Simeon H. Case

Simeon H. Case was born about 1810 in New York.

Simeon married Maine native Olive (b. 1810) and they had at least their five children: Paul (b. 1850), twins Mary and Martha (b. 1853), Dallas (b. 1855) and Edith (b. 1859).

The family eventually moved westward and by 1840 Simeon had settled in York, Washtenaw County, Michigan. In 1850 Simeon was working as a farmer (he owned some $2000 worth of real estate) and living with his wife and children in York, Washtenaw County; also living with them were five Burnham children (ranging in ages from 24 to 14), all born in New York and all but the oldest attending school. In 1860 Olive was listed as the head of the household and living in York, Washtenaw County, along with four of her children (it is not known where Simeon was).

Simeon stood 6’0” with blue eyes, brown hair and a light complexion and was 50 years old and probably living in the Georgetown area of Ottawa County or possibly in Grandville, Kent County, when he enlisted in Company I on May 13, 1861. (Company I was made up largely of men from Ottawa County, particularly from the eastern side of the County.)

He was admitted to the hospital in Alexandria, Virginia, on March 14, 1862, and was discharged on March 31, 1862, at Alexandria for “amaurosis [blindness] which renders him unable to perform the duties of a soldier”, and he was reported to be “totally disabled from obtaining his subsistence.”

Simeon probably returned to western Michigan after his discharge from the army, since he listed Grandville as his mailing address on his discharge paper.

Simeon may have died sometime before 1889. If so, he does not appear to be buried in either Grandville cemetery in Kent County or in Georgetown cemetery in Ottawa County.

His widow Olive applied for a pension (no. 416421), but the certificate was never granted since there was a contesting widow application as well (no. 511258); the contesting widow’s name may have been Elizabeth. In any case, by 1889 and 1890 pension applications had been submitted on behalf of two of Simon’s daughters who were apparently living in Indiana at the time (no. 400914).

Olive, who was listed as deaf, was working as a housekeeper and living with the Allen Burnham family in York, Washtenaw County in 1870; in 1880 she was listed as a widow and still living with the Burnham family in York. She was noted as “mother” in the census record.

Horace Case

Horace Case was born around 1812 in New York City.

His parents were both born in New York and presumably married there. In any case, sometime before 1840 Horace left New York and had settled in Kent County, Michigan. By 1850 he was working as a cooper and living in Plainfield, Kent County.

Horace stood 6’0” with blue eyes, light hair and a light complexion, and was 40 years old and possibly working as a cooper in Plainfield, Kent County when he enlisted as a Musician in Company F on May 13, 1861. He was absent sick in the hospital from August of 1862 until he was discharged on December 9, 1862, at Camp Convalescent near Alexandria, Virginia, for chronic rheumatism and “old age.” (Curiously his National Military Home records also report him as having served in Company I, First presumably Michigan and presumably infantry.)

After his discharge from the army Horace eventually returned to Michigan.

Horace was living in Michigan when he was admitted to the Northwestern Branch National Military Home in Milwaukee, Wisconsin on November 27, 1875. He was still a member of the Milwaukee Home in 1880 (his age was reported as 69, giving him a birth date of 1811).

At one time he may have been a member of Grand Army of the Republic Hiel P. Clark Post No. 153 in Saranac, Ionia County.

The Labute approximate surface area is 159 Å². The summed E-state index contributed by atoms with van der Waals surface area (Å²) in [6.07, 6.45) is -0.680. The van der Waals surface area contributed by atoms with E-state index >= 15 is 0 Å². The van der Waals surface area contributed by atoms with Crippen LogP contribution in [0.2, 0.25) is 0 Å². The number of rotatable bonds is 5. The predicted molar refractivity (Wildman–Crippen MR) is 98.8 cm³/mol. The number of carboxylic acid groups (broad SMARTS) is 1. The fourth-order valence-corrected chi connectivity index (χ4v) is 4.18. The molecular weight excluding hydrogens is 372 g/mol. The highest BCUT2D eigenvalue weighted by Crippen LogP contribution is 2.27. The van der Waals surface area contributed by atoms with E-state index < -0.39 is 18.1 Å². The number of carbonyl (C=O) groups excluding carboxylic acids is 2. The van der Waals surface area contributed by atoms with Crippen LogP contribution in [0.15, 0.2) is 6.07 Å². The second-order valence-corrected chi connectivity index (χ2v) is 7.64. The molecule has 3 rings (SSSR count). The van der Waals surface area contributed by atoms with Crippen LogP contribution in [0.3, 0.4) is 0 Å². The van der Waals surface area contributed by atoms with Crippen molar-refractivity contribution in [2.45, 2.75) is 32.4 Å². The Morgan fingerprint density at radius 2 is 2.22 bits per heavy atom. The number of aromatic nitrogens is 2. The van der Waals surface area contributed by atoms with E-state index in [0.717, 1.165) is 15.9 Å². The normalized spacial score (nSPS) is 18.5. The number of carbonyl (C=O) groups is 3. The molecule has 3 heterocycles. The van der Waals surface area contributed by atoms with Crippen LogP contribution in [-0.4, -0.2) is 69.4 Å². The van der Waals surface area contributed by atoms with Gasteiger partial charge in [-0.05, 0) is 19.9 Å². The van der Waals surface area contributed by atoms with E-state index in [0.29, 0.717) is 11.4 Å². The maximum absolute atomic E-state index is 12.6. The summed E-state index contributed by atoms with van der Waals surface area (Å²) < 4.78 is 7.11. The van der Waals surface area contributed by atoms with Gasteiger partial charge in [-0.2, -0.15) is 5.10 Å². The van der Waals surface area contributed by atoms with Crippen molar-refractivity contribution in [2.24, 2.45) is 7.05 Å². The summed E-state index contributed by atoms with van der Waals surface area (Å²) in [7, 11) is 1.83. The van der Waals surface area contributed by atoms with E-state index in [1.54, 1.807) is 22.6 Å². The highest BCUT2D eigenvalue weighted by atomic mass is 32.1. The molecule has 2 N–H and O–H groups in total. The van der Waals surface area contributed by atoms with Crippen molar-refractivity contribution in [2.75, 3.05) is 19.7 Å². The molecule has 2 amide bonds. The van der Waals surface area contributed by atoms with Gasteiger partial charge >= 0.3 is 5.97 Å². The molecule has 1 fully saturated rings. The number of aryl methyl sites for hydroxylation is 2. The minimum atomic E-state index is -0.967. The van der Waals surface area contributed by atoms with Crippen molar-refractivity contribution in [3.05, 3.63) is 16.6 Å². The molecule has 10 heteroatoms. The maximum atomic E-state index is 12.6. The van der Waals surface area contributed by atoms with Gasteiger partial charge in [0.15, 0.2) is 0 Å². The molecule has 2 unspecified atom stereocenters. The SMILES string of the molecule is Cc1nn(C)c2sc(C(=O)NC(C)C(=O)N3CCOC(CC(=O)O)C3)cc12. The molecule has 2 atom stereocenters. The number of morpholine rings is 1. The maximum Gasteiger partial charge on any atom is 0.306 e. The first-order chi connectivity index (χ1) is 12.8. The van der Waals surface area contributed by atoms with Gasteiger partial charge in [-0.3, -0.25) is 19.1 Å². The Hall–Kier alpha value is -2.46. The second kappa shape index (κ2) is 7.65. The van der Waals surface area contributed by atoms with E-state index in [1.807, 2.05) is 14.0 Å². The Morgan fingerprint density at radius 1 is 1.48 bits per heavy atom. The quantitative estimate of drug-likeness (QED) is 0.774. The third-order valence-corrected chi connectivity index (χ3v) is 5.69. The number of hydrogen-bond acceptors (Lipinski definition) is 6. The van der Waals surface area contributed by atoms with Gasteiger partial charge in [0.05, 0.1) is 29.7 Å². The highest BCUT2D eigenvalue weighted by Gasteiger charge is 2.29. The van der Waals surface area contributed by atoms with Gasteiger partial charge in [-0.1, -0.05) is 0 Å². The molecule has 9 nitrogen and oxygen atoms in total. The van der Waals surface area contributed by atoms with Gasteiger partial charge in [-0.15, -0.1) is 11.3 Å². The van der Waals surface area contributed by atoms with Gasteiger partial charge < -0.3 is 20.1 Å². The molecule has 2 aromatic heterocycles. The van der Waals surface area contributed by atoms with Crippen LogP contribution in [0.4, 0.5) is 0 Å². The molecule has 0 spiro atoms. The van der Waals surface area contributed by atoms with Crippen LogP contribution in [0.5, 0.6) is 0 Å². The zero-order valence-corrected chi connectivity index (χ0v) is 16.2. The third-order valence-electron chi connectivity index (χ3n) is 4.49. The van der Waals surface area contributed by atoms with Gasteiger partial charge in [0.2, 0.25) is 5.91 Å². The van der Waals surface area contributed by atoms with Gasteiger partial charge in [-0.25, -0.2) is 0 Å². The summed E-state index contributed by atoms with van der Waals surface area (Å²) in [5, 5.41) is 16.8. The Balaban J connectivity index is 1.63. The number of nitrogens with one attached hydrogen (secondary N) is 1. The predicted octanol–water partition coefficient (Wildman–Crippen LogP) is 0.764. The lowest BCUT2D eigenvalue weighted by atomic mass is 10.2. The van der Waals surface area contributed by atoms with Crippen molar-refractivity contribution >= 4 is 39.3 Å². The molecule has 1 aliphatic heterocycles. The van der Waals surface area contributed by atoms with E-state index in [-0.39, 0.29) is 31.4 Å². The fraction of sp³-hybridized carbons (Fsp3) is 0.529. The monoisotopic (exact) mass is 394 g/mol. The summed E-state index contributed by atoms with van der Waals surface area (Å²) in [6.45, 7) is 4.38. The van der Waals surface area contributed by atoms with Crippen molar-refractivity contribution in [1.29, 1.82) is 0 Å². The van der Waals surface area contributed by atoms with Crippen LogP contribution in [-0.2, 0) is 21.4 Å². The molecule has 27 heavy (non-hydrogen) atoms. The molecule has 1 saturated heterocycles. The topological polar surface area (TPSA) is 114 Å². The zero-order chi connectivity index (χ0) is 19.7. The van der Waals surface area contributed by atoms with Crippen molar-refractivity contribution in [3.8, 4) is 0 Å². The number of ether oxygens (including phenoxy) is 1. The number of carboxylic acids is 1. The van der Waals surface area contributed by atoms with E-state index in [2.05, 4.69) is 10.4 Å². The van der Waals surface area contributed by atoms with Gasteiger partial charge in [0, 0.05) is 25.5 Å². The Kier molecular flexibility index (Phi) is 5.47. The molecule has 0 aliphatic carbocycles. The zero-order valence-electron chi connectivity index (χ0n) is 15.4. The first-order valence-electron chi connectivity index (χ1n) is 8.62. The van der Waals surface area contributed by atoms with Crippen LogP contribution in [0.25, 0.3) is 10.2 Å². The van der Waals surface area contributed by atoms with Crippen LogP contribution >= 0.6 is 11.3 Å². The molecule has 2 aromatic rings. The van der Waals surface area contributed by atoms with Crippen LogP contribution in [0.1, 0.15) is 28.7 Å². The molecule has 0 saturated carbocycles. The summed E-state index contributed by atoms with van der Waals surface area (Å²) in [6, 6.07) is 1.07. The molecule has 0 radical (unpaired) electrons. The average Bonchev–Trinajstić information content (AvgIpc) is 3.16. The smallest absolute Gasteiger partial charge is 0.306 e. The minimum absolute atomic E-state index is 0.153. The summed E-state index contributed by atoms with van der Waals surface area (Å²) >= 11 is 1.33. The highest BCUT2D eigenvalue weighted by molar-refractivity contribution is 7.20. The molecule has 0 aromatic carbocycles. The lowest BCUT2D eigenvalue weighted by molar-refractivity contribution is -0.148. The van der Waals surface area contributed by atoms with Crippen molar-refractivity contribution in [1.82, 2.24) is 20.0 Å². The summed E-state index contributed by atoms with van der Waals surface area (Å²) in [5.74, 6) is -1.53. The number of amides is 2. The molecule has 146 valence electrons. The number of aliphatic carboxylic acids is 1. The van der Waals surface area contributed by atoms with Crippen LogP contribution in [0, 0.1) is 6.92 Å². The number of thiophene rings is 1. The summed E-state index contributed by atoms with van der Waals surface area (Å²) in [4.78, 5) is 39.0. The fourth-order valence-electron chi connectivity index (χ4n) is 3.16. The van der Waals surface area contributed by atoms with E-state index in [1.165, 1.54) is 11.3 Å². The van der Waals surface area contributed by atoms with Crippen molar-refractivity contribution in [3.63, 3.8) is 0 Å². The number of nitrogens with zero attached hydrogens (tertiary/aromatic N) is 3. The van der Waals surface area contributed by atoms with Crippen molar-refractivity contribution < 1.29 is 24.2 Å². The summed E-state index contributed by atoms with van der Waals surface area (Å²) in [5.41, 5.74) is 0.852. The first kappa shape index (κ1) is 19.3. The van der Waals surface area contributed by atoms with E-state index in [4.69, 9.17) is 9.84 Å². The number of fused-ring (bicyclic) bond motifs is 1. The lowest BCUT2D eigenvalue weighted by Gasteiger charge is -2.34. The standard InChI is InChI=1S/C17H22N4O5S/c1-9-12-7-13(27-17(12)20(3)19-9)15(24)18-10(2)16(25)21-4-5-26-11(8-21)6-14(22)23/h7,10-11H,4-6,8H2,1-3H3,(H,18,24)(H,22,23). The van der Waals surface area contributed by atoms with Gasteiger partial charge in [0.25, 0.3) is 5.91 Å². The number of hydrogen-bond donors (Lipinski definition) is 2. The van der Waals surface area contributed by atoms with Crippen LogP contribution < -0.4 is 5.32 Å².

Horace was probably still living at the National Home in Milwaukee when he died on April 18, 1883, and was buried in Wood National Cemetery, Milwaukee: 1-0-211.

Edward Case

Edward Case was born 1838 in Dewitt, Clinton County, Michigan, the son of Nathan (b. 1805) and Emeline (b. 1816).

Edward’s parents were born in New York and moved to Michigan sometime before 1838, eventually settling in Clinton County by 1838. By 1840 Nathan was living in Clinton County and in 1850 Edward was attending school with his siblings and living with his family in Watertown, Clinton County, where his father worked a farm. By 1860 Edward was working as a farm laborer and living with his family on a farm in Riley, Clinton County.

Edward stood 5’6” with hazel eyes, brown hair and a sallow complexion, and was a 23-year-old farm laborer living in Clinton County when he enlisted on May 10, 1861, in Company G. (He may have been related to Alonzo Case who would join Company G in 1862.) In late may, shortly after Edward arrived in Grand Rapids and had joined the Third Michigan then forming at the old County fairgrounds south of the city, he became ill.

According to Frank Siverd of Company G, in early June of 1861, while the regiment was still at Cantonment Anderson near Grand Rapids, Edward was reported sick with the measles. He was, Siverd was quick to add, “well cared for. [Regimental Surgeon D. W.] Bliss leaves nothing undone that will contribute to the comfort of the sick. To prevent the disease spreading, as soon as the first symptoms appear,” Bliss had Edward along with several others “removed to the house of a physician, some three miles from camp.”

Several days later, shortly before the regiment left Michigan in June of 1861, Siverd wrote that Edward was still in the “measles infirmary”. And according to Captain John Price of Company G, who remained behind in Grand Rapids after the regiment left for Washington on June 13, in order to command the three dozen or so soldiers still sick in the city, Edward left with a squad of convalescents about two weeks later to join the regiment. Captain Price also reported some years later that Edward “went with the squad as far as Ionia, Michigan, and seeing that he was sick and unfit for travel," Captain Price told Edward to either go back to Grand Rapids or go home until he recovered.